"Not only does Energy Transfer Partners adhere to the approved regulatory standards, but it is always Energy Transfer Partners' priority to go above and beyond when building pipelines and is a common practice on all projects," she said. "For example on Rover, the pipeline route will be flown every ten days, weather permitting, versus every 14 days which is the current requirement, for visual inspection of the pipeline."

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Rover has said there is no evidence that the diesel found at the April 13 spill is related to Rover's drilling activities, and the Ohio EPA has said the spill does not present an imminent threat to human safety or the environment. Pipelines are considered by experts to be the safest way to transport natural gas.

"It is important to note this is a common and normal component of executing directional drilling operations," ETE said in a statement following the April 13 spill. The company added that bentonite is a common ingredient in household products such as sugar, honey, baby powder, laundry detergents and hand soap.

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In any case, ETE is now in a precarious position. Breshears said that new horizontal drilling on the project could take six to eight weeks to complete once FERC allows the company to proceed. On May 25, FERC denied Rover's request to re-open two drill sites -- including Captina Creek in southeastern Ohio, which will be essential for the project's completion.

Lined up behind Energy Transfer are two other major pipelines seeking to deliver to the same market.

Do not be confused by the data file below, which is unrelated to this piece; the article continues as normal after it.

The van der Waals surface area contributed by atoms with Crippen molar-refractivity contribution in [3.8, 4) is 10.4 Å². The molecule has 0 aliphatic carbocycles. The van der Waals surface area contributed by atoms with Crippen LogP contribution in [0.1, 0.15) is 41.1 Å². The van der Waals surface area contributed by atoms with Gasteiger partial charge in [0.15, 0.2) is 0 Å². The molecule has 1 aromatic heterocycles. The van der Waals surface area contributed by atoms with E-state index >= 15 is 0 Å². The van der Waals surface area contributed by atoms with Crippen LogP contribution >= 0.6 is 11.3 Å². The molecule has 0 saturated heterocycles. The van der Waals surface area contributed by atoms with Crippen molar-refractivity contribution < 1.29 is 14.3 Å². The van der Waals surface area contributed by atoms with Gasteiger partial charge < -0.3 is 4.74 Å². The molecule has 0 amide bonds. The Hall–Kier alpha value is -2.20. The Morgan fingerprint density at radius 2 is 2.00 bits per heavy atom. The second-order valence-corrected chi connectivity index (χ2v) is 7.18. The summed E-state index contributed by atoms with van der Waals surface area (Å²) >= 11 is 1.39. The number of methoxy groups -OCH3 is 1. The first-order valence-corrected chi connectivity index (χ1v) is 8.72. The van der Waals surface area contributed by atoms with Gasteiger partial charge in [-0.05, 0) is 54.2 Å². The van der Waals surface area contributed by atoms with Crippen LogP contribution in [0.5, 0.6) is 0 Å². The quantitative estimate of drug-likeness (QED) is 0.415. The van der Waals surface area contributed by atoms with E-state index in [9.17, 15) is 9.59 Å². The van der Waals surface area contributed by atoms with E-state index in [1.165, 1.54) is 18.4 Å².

DTE Energy  (DTE) and Enbridge (ENB) have submitted a proposal to FERC to build a 255-mile natural gas pipeline called Nexus that would run almost parallel to Rover, while TransCanada (TRP) has proposed lowering its rates into the Northeast to remain competitive.

Michael Weinstein, an analyst at Credit Suisse, said that some people believe there is not enough demand for all 3 pipelines -- there is doubt about whether there will be enough demand for 2 -- but added that he thought it was likely that TransCanada, which is sourcing its gas from thousands of miles away, would bear the brunt of a demand shortage. 

Though ETE's spokesperson said Wednesday, June 14 that the company is sticking to its July deadline to begin service, Breshears said it's unlikely the company will be able to commence full service until September, burdening the company with serious delay in a competitive market. Genscape has been flying over the pipeline's path each month to photograph the route and chart Rover's progress.

The company, which boasts one of the most widely held stocks in the U.S., has a history of attracting negative headlines for its projects. Its share price fell almost 30% last year as protesters threatened to delay construction of the controversial Bakken oil play pipeline in North Dakota, also known as the Dakota Access Pipeline. That saga hasn't ended either. On Wednesday, U.S. District Judge James Boasberg ordered further environmental review of the project, which may suspend its operations.